My escort took me out of the process room floor (didn't know that was what it was called at that time but I learned) and down a hallway to a set of stairs going up. Then she took me down a short hallway to a bedroom she identified as hers and said I should sit there for a while. "Sometimes the zapper can make you really tired and stuff".
So, I guess you could say I was in shock from being shocked, and all of the rest of the shit of this week. But I was alive. And I had a cute redhead to talk to so I could get some idea of what was next.
"So. What is next" I asked. Yea, I am showing my intelligence and maturity. So much for a Masters degree and most of a MBA.
I remember her smiling for a moment and then answering, "Well, Next we further indoctrinate you. We get you a collar. And we bring you down to dinner and introduce you around tonight. And then we get you settled in a room, and make arrangements for your personal stuff and put you to work. And welcome aboard."
So at dinner that night, I got to meet the rest of the crew. And I found that they were interested in me for more then just my body.
Wednesday Morning. My first week in Customer Service.
Sleep was wonderful. I didn't realize how much stress I was under until I laid down and just plain died. I woke up under great sheets, a good comforter, wonderful pillow, and the sound of someone taking a shower.
The sudden sanity check of feeling the weight of my necklace with the big heavy lock was a shock. It all came rushing back to me. After a few moments of mental adjustment I shook myself and said? "I wonder where I can get some coffee?"
Wandering into the hall I followed the smell of coffee and the sound of people downstairs to the recreation room. There were half a dozen people up and eating all ready, so I figured I should join them.
One of the things I remember most about that first morning was Elizabeth saying to me across the room, "Oh, Melanie. Come here and we can get you set up with breakfast."
Food was pretty good. Some very interesting onion and pepper stuff on sourdough bread and slices of what looked like bacon. I wondered who it was, but figured I could ask about that later. Fresh Orange Juice! The coffee was in a plain white ceramic cup. "We will get you one with your name on it later" Liz said. I remember thinking to myself "Well, breakfast didn't suck".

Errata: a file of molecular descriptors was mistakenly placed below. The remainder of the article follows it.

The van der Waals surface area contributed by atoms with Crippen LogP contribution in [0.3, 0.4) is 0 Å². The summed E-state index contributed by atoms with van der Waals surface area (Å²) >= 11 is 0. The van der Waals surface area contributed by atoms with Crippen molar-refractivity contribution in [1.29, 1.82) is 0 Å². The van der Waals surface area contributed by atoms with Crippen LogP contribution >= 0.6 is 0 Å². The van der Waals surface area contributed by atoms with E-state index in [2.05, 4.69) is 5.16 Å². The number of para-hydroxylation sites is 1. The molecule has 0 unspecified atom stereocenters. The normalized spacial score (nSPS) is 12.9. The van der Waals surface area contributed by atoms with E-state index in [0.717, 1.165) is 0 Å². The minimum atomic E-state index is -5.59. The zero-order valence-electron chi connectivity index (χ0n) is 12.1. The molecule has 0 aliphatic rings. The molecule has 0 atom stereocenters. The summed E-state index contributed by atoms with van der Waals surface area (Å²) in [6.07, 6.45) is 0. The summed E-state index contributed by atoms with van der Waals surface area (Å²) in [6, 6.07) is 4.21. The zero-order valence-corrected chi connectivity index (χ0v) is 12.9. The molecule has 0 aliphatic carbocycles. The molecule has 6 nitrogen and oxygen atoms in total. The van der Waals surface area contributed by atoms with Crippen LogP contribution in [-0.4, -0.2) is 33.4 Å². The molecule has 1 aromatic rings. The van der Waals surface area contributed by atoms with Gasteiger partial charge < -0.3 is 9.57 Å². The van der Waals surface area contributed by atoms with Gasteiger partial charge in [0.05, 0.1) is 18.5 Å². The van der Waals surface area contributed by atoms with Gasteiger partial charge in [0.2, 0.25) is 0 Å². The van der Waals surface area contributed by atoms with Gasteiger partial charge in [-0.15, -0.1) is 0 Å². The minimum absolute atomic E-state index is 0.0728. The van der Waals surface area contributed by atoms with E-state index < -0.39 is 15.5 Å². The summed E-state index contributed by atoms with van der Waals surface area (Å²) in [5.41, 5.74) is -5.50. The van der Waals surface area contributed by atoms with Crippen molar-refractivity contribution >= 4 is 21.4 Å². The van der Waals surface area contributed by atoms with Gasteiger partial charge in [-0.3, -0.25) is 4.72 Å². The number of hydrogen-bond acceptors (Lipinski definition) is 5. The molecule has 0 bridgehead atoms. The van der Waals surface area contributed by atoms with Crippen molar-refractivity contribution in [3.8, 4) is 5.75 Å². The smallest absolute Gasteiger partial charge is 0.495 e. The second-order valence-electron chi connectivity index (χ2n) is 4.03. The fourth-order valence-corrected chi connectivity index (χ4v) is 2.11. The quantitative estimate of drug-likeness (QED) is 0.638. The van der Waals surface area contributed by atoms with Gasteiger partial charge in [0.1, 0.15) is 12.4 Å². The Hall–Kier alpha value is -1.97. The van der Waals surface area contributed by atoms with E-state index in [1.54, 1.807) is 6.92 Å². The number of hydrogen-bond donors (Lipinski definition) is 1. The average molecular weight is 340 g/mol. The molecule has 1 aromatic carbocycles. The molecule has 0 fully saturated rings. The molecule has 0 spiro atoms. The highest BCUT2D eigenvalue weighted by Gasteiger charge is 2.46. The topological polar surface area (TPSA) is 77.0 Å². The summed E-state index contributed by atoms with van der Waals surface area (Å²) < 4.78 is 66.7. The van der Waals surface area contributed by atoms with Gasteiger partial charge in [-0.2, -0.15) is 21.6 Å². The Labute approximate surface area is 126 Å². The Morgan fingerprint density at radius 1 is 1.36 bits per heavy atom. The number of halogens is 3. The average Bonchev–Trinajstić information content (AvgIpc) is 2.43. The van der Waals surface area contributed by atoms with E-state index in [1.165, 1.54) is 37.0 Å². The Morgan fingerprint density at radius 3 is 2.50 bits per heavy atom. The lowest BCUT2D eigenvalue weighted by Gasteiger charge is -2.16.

I remember sitting with Liz eating and listening and wondering what I was going to be doing. And how I was going to fit in here and for how long. I had gotten a journal last night as a "Welcome aboard" present from Helen, and I did write down a lot of things about the last week.
After sitting there with Liz and Nancy, probably the most important thing I that struck me was how close knit everyone there was. Even as a newbie, I remember feeling like I was becoming part of something. Now if someone would only give me the goals, rules and playbook, I would be all right.
Shortly Cindy and Candy came in and gave everyone the day's assignments. Cindy was going to be paired with me, running and doing escort. "Pretty much do with our people what we did with you yesterday." Cindy said.
And it was that easy that first day. I did escort and did my best to keep my groups relaxed, at ease, and moving from exam to stripping and call out their names in the back. After Cindy worked with me for the first two trips, I was pretty much on my own. When a group was finished Screening was done in front, Helen, Nancy, Margaret or Candy would point them out to us and we would start to take them on back down. We had enough to keep all of us busy all day. I did two assisted and five groups on my own. Total of seven walks around the building. I actually helped to pop twenty eight on my first day.
That night, sitting and relaxing, I thought back on myself for a moment. Helen caught me starting to fall apart and she took me over to her "couch". (It really was a corner of the couch in the recreation/lunch room.) We talked about the day, and at one point I stopped crying and had laughed a little about the weirdness of it all. Then she gave me the antidote for Guilt.
"You helped every person here get through the worst experience of their entire life today. And you helped them have dignity and the knowledge that they weren't alone. And you didn't abuse them, or demean them, or insult them. That's the Mantra. You can't give them what they really want, but you can give them what they need from you at the time."